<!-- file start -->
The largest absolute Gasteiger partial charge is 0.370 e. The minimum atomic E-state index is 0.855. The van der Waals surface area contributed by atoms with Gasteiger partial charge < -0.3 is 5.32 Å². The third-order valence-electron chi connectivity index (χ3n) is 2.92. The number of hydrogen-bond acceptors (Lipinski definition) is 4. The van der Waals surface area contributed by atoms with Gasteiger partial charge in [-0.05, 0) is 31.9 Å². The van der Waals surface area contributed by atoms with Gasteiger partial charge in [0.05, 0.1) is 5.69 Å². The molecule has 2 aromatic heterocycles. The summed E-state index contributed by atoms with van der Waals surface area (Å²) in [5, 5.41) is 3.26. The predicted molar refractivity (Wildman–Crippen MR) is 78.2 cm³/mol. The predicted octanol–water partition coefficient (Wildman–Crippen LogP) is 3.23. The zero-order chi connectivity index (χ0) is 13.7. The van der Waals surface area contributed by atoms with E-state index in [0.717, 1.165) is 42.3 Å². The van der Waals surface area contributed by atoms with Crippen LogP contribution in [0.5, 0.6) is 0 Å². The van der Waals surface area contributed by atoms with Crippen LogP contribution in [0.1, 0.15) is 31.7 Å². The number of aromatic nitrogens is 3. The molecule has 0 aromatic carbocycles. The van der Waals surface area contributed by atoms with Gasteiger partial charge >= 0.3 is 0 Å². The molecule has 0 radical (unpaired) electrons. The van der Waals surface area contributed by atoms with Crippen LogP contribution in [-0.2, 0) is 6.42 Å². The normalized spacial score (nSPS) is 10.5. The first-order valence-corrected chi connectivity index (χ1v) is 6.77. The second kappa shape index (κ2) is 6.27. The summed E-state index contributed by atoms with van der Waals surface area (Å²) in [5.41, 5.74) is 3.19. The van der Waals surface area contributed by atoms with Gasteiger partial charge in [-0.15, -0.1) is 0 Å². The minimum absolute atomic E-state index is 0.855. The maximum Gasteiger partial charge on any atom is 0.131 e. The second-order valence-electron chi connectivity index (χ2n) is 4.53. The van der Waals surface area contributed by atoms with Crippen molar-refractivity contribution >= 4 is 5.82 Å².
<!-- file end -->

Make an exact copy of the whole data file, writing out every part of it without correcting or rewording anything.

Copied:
The largest absolute Gasteiger partial charge is 0.370 e. The minimum atomic E-state index is 0.855. The van der Waals surface area contributed by atoms with Gasteiger partial charge < -0.3 is 5.32 Å². The third-order valence-electron chi connectivity index (χ3n) is 2.92. The number of hydrogen-bond acceptors (Lipinski definition) is 4. The van der Waals surface area contributed by atoms with Gasteiger partial charge in [-0.05, 0) is 31.9 Å². The van der Waals surface area contributed by atoms with Gasteiger partial charge in [0.05, 0.1) is 5.69 Å². The molecule has 2 aromatic heterocycles. The summed E-state index contributed by atoms with van der Waals surface area (Å²) in [5, 5.41) is 3.26. The predicted molar refractivity (Wildman–Crippen MR) is 78.2 cm³/mol. The predicted octanol–water partition coefficient (Wildman–Crippen LogP) is 3.23. The zero-order chi connectivity index (χ0) is 13.7. The van der Waals surface area contributed by atoms with E-state index in [0.717, 1.165) is 42.3 Å². The van der Waals surface area contributed by atoms with Crippen LogP contribution in [0.5, 0.6) is 0 Å². The van der Waals surface area contributed by atoms with Crippen LogP contribution in [0.1, 0.15) is 31.7 Å². The number of aromatic nitrogens is 3. The molecule has 0 aromatic carbocycles. The van der Waals surface area contributed by atoms with Gasteiger partial charge >= 0.3 is 0 Å². The molecule has 0 radical (unpaired) electrons. The van der Waals surface area contributed by atoms with Crippen LogP contribution in [-0.2, 0) is 6.42 Å². The normalized spacial score (nSPS) is 10.5. The first-order valence-corrected chi connectivity index (χ1v) is 6.77. The second kappa shape index (κ2) is 6.27. The summed E-state index contributed by atoms with van der Waals surface area (Å²) in [5.41, 5.74) is 3.19. The van der Waals surface area contributed by atoms with Gasteiger partial charge in [-0.15, -0.1) is 0 Å². The minimum absolute atomic E-state index is 0.855. The maximum Gasteiger partial charge on any atom is 0.131 e. The second-order valence-electron chi connectivity index (χ2n) is 4.53. The van der Waals surface area contributed by atoms with Crippen molar-refractivity contribution >= 4 is 5.82 Å².